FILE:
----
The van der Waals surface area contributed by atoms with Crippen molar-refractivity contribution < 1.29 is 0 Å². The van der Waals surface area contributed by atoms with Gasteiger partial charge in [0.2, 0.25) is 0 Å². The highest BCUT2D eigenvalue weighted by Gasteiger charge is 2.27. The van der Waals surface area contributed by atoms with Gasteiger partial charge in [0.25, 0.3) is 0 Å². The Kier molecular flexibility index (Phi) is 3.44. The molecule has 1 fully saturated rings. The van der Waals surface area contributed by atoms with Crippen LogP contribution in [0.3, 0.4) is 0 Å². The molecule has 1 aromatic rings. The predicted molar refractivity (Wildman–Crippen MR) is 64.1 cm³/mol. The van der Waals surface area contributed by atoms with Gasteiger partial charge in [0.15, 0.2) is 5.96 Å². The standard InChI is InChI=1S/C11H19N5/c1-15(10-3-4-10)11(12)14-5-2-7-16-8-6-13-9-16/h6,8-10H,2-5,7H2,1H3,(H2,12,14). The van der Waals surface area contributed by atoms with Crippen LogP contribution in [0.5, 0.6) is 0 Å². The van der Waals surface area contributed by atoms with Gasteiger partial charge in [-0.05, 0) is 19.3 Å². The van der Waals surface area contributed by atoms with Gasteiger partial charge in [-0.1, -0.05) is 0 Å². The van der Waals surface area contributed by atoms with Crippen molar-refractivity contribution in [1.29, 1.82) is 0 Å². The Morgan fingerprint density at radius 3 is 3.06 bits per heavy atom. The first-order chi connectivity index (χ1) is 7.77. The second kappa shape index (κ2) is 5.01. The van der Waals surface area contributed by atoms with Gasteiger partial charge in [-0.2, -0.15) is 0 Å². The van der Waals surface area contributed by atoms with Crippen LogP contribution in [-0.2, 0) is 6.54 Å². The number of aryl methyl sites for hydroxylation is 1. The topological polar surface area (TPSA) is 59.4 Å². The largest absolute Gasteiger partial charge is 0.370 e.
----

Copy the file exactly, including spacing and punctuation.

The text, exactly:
The van der Waals surface area contributed by atoms with Crippen molar-refractivity contribution < 1.29 is 0 Å². The van der Waals surface area contributed by atoms with Gasteiger partial charge in [0.2, 0.25) is 0 Å². The highest BCUT2D eigenvalue weighted by Gasteiger charge is 2.27. The van der Waals surface area contributed by atoms with Gasteiger partial charge in [0.25, 0.3) is 0 Å². The Kier molecular flexibility index (Phi) is 3.44. The molecule has 1 fully saturated rings. The van der Waals surface area contributed by atoms with Crippen LogP contribution in [0.3, 0.4) is 0 Å². The molecule has 1 aromatic rings. The predicted molar refractivity (Wildman–Crippen MR) is 64.1 cm³/mol. The van der Waals surface area contributed by atoms with Gasteiger partial charge in [0.15, 0.2) is 5.96 Å². The standard InChI is InChI=1S/C11H19N5/c1-15(10-3-4-10)11(12)14-5-2-7-16-8-6-13-9-16/h6,8-10H,2-5,7H2,1H3,(H2,12,14). The van der Waals surface area contributed by atoms with Crippen LogP contribution in [0.5, 0.6) is 0 Å². The van der Waals surface area contributed by atoms with Gasteiger partial charge in [-0.05, 0) is 19.3 Å². The van der Waals surface area contributed by atoms with Gasteiger partial charge in [-0.1, -0.05) is 0 Å². The van der Waals surface area contributed by atoms with Crippen molar-refractivity contribution in [1.29, 1.82) is 0 Å². The Morgan fingerprint density at radius 3 is 3.06 bits per heavy atom. The first-order chi connectivity index (χ1) is 7.77. The second kappa shape index (κ2) is 5.01. The van der Waals surface area contributed by atoms with Gasteiger partial charge in [-0.2, -0.15) is 0 Å². The van der Waals surface area contributed by atoms with Crippen LogP contribution in [-0.2, 0) is 6.54 Å². The number of aryl methyl sites for hydroxylation is 1. The topological polar surface area (TPSA) is 59.4 Å². The largest absolute Gasteiger partial charge is 0.370 e.